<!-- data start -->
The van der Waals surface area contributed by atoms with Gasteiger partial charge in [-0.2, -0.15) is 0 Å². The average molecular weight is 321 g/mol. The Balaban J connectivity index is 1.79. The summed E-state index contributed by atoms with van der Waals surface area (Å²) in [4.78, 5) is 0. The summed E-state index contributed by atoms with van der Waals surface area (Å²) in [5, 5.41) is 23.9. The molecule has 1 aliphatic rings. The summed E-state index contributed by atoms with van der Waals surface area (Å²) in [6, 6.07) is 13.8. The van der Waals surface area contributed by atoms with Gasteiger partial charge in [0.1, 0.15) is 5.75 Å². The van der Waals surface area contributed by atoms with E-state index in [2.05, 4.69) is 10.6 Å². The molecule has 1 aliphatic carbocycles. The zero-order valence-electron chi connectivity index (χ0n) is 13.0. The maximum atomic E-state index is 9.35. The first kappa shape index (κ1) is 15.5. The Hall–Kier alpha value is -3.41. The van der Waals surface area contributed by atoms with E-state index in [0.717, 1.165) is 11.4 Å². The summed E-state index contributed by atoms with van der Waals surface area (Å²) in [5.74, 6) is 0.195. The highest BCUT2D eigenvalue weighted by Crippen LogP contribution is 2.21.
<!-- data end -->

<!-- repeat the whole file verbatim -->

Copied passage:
The van der Waals surface area contributed by atoms with Gasteiger partial charge in [-0.2, -0.15) is 0 Å². The average molecular weight is 321 g/mol. The Balaban J connectivity index is 1.79. The summed E-state index contributed by atoms with van der Waals surface area (Å²) in [4.78, 5) is 0. The summed E-state index contributed by atoms with van der Waals surface area (Å²) in [5, 5.41) is 23.9. The molecule has 1 aliphatic rings. The summed E-state index contributed by atoms with van der Waals surface area (Å²) in [6, 6.07) is 13.8. The van der Waals surface area contributed by atoms with Gasteiger partial charge in [0.1, 0.15) is 5.75 Å². The van der Waals surface area contributed by atoms with E-state index in [2.05, 4.69) is 10.6 Å². The molecule has 1 aliphatic carbocycles. The zero-order valence-electron chi connectivity index (χ0n) is 13.0. The maximum atomic E-state index is 9.35. The first kappa shape index (κ1) is 15.5. The Hall–Kier alpha value is -3.41. The van der Waals surface area contributed by atoms with E-state index in [0.717, 1.165) is 11.4 Å². The summed E-state index contributed by atoms with van der Waals surface area (Å²) in [5.74, 6) is 0.195. The highest BCUT2D eigenvalue weighted by Crippen LogP contribution is 2.21.